Sarah’s early work is full of Ruskinian ‘truth to nature’ naturalism, but she carried his lessons on colour forward as she forged a career in photography. 


Sarah Acland's chromotope image of a fish

A Study of a Fish, Sarah Acland, 1877. WA.RS.UF.44.c © Ashmolean Museum


In 1894, Acland joined the new Oxford Camera Club as its first female member, later becoming vice-president. Her most important contribution to the field of photography was her work using the Sanger Shepherd method, which had been invented just before 1900.

The Sanger Shepherd process set a pathway for future colour photography, followed notably by Kodak’s dye-transfer process of the 1940s.

Instead of heeding Ruskin’s suggestion to combine two ‘discordant’ colours, this process involved taking three separate exposures on one plate – each through a different chromatic filter – before printing the red negative onto glass, and then green and blue negatives onto transparent celluloid that was then stained yellow and pink. These were combined onto one lantern slide which could either be shown through a projector or printed on paper. 


Sarah Acland autochromes of peacock feather

Sarah Acland's Colour Photograph (Sanger Shepherd Lantern Slide) of a Peacock Feather by E. Sanger Shepherd & Co., London, 1899, used by Sarah Angelina Acland in 1900 © National Museums Scotland

Sarah Acland chromotope, Rainbow over Oxford

Colour Photograph (Autochrome) of a Rainbow over Park Town, Oxford, Sarah Acland, c.1908 © History of Science Museum, Oxford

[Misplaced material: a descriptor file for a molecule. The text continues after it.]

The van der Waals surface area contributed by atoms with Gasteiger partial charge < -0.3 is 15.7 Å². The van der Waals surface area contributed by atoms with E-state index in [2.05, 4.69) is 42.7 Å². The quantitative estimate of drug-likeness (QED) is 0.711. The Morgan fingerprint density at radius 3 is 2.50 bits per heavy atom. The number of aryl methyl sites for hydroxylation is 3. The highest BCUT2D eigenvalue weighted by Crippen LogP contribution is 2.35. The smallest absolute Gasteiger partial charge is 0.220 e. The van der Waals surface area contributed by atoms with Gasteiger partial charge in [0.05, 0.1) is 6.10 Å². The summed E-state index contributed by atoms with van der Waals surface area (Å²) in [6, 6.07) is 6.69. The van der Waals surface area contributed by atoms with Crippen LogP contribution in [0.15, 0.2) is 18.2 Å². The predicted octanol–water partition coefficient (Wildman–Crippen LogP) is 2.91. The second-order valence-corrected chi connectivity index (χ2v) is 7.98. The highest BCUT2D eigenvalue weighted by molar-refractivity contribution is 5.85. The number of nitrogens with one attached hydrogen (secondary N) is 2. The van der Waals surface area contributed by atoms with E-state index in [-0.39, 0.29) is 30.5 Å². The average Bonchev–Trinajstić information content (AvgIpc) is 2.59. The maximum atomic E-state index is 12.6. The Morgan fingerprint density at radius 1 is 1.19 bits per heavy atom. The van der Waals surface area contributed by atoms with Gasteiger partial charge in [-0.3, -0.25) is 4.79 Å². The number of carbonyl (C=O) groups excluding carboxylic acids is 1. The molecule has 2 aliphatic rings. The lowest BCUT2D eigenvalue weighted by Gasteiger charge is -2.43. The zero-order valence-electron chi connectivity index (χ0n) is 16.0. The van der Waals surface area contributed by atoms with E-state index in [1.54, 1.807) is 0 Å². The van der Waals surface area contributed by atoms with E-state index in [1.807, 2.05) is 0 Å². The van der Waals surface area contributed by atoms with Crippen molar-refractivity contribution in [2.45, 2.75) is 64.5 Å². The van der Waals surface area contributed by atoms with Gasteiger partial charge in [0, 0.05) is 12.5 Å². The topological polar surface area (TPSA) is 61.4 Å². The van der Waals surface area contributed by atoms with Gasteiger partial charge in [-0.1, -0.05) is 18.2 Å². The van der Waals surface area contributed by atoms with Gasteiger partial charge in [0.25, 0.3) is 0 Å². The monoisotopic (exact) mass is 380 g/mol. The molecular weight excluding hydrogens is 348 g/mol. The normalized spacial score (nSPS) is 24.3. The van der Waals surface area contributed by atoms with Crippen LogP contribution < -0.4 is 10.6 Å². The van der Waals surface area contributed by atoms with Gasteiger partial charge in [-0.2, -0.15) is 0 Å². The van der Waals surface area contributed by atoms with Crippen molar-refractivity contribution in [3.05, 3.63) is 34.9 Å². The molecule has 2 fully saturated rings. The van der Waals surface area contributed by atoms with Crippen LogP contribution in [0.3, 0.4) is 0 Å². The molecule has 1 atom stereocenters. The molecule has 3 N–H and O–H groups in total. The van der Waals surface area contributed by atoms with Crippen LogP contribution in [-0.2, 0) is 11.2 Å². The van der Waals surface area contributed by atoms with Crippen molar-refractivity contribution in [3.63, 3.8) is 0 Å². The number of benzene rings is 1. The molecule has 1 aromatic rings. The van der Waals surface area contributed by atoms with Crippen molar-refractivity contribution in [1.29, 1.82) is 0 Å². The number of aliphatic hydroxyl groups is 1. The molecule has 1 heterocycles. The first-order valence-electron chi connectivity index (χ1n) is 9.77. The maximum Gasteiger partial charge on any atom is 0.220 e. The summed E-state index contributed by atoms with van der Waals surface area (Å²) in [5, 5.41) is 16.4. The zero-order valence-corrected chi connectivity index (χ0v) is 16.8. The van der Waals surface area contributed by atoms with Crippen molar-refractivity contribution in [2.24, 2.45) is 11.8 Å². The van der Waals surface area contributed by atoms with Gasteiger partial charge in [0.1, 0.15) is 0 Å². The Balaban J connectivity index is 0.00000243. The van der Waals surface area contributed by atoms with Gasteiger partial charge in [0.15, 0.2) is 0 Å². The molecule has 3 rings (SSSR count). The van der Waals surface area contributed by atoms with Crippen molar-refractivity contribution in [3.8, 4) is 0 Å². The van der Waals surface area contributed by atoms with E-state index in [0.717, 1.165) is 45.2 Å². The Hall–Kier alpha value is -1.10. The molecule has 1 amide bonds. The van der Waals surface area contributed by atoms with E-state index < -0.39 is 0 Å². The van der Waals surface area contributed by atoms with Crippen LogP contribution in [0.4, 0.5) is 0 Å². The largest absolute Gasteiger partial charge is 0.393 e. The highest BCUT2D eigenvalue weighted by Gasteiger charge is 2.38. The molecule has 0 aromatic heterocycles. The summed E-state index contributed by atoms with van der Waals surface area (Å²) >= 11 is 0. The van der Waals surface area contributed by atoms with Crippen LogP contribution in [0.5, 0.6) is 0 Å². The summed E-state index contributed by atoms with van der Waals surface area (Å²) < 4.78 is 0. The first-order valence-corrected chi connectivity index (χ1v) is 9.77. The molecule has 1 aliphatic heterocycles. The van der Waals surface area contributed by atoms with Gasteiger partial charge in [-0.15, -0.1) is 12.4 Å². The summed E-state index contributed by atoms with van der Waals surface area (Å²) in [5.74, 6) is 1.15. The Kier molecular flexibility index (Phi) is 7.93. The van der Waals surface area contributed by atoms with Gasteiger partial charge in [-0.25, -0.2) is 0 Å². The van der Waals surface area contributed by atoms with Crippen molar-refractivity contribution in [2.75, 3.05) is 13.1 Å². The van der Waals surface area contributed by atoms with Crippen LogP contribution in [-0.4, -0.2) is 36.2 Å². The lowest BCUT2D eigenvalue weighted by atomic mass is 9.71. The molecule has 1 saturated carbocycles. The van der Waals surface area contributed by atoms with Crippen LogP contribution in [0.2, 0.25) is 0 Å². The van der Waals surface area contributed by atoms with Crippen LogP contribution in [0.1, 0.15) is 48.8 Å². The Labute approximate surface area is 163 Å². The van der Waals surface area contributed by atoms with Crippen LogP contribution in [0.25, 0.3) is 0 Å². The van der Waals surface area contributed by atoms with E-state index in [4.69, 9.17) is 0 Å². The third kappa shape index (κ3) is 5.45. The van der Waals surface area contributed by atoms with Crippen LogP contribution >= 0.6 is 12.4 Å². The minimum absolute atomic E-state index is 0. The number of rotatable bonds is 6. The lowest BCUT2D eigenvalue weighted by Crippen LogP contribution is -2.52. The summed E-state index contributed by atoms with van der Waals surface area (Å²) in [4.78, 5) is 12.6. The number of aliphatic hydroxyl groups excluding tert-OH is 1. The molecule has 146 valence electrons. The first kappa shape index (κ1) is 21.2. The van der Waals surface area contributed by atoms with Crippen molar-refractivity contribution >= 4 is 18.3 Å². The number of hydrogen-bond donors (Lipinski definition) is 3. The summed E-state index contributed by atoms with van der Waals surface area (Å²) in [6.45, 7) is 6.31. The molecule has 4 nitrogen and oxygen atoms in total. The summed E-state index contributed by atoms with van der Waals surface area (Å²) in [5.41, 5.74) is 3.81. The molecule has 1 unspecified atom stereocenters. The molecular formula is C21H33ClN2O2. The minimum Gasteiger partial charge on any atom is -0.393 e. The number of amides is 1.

Acland paid tribute to her great teacher using another early colour photography technology, the autochrome. She owned Millais’s celebrated portrait of Ruskin and photographed it in her study at 40-41 Broad Street in the mid-1910s.

Using all of the colour technology at her disposal, she tried to capture the portrait’s colours as accurately as possible, in accordance with Ruskin’s truth to nature beliefs. 


Sarah Acland Ruskin's Millais autochrome photo

Sarah Acland, Colour Photograph (Autochrome) of the Millais Portrait of John Ruskin, hanging in Sarah Acland’s House at Park Town, Oxford, 1913–17 © History of Science Museum, Oxford

Autumn colours in New College, Oxford by Sarah Acland, 1907

Autumn colours in New College, Oxford, Sarah Acland, 1907 © History of Science Museum, Oxford


Loïe Fuller, 1862–1928, the electric fairy

As photographs began to populate mass-produced magazines and albums in middle-class homes by the end of the 19th century, the next revolution in technology began: moving pictures.